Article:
Work has begun on another major restoration project for the Wey & Arun Canal Trust as it moves towards its ambition to bring the 23-mile abandoned waterway back to life for recreation and leisure use.
The project, at Birtley, near Bramley in Surrey, involves removing a causeway and installing two lift bridges to create a length of canal suitable for kayaks, paddleboards and canoes to use. The charity has launched a fundraising appeal to help fund the work.
The stretch at the Northern end of the canal was bought by the Trust thanks to the generosity of an overseas member and has already become a firm favourite with walkers thanks to the opening of a picturesque circular towpath walk here at the beginning of the year. The route takes walkers over a bridge constructed in 2019 by regular volunteers and visiting working parties, who built the substructure and later added a temporary deck to open the walk. They now plan to add a lift mechanism to this and build a second lift bridge.
Working parties have begun by setting up an access track, compound and readying the site ahead of creating a bridleway and cycle path diversion needed before the bridge construction begins.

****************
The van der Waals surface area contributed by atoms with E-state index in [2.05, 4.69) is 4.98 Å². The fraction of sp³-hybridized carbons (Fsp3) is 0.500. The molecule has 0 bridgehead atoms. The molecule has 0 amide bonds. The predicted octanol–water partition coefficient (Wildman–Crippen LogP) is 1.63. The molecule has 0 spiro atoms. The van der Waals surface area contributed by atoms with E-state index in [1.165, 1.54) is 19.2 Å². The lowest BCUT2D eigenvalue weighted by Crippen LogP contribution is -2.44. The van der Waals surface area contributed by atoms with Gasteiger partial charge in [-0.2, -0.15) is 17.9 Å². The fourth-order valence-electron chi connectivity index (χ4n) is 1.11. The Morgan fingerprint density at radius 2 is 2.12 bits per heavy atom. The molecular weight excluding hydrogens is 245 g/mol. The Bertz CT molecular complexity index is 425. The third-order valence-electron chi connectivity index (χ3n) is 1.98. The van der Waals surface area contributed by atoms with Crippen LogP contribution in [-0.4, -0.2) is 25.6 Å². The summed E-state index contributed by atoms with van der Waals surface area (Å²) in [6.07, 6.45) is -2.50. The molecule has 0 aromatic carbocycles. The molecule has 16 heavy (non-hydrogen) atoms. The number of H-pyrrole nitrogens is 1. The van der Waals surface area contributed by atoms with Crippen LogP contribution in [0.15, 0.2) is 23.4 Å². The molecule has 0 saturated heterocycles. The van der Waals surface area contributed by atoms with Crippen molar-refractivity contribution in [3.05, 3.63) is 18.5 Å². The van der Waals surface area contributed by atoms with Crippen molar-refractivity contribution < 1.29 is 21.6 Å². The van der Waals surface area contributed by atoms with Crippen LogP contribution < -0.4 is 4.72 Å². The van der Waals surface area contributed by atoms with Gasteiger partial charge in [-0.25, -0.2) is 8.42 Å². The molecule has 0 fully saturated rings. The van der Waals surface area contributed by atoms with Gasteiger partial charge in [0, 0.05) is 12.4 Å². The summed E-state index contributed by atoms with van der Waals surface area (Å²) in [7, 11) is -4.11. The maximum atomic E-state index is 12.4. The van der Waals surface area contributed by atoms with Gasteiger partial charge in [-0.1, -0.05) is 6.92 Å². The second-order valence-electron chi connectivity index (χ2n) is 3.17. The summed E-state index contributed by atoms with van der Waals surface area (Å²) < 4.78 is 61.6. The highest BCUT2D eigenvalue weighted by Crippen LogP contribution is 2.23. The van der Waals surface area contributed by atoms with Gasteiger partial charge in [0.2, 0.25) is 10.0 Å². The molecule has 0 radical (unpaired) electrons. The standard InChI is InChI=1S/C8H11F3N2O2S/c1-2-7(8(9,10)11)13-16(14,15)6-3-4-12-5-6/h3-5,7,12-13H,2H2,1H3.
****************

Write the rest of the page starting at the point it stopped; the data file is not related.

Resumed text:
In a first for the Trust, volunteers have used a SpeedyDam, a water-filled barrier often used in flood defence, to allow the construction of the temporary footpath and bridleway diversion (see below).
The project isn’t a simple one as it involves the relocation of a gas main under the canal and the Trust is liaising with SSE in this. Volunteers in the EWG working party have located the pipe and will be involved in the rechanelling needed.
The proposed traditional counter-weight lift bridges will be operated by a manually-wound mechanical system and are set to become a distinctive feature on this part of the canal.
For details on how to donate to the project, please go to https://weyarun.org.uk/backdrop/birtley-appeal.
Wey & Arun Canal Trust turns to speedy solution for latest project
In a first for the Wey & Arun Canal Trust a water-inflated dam usually used to protect against flooding has been put to use in a restoration project.
AquaDam Europe’s mobile flood barriers have often been used to protect against floods and storm surges but are now being adopted by canal trusts as a fast method of creating a
protective barrier during construction work.
The company’s SpeedyDam model has been installed at the Wey & Arun Canal Trust’s latest major restoration project at Birtley, near Bramley in Surrey, where a lift bridge is set to be constructed.
Volunteers positioned the sausage-shaped device on the towpath in its rolled up state and filled it by pumping in water, causing the dam to roll out and push across the canal. The 3 metre wide cylindrical tube created a 1.2m high barrier in a matter of a few hours, much faster and cheaper than bringing in material to achieve the same result.
The dam means volunteers can now dig a trench below the canal bed and build a temporary footpath and bridleway diversion needed here ahead of constructing work on the bridge.
The SpeedyDam has a strong geotextile membrane with a seam-free blown polyethylene liner, much like a car tyre, allowing it to withstand tremendous force. When empty it is easily transportable and will be used on future Wey & Arun Canal Trust restoration projects.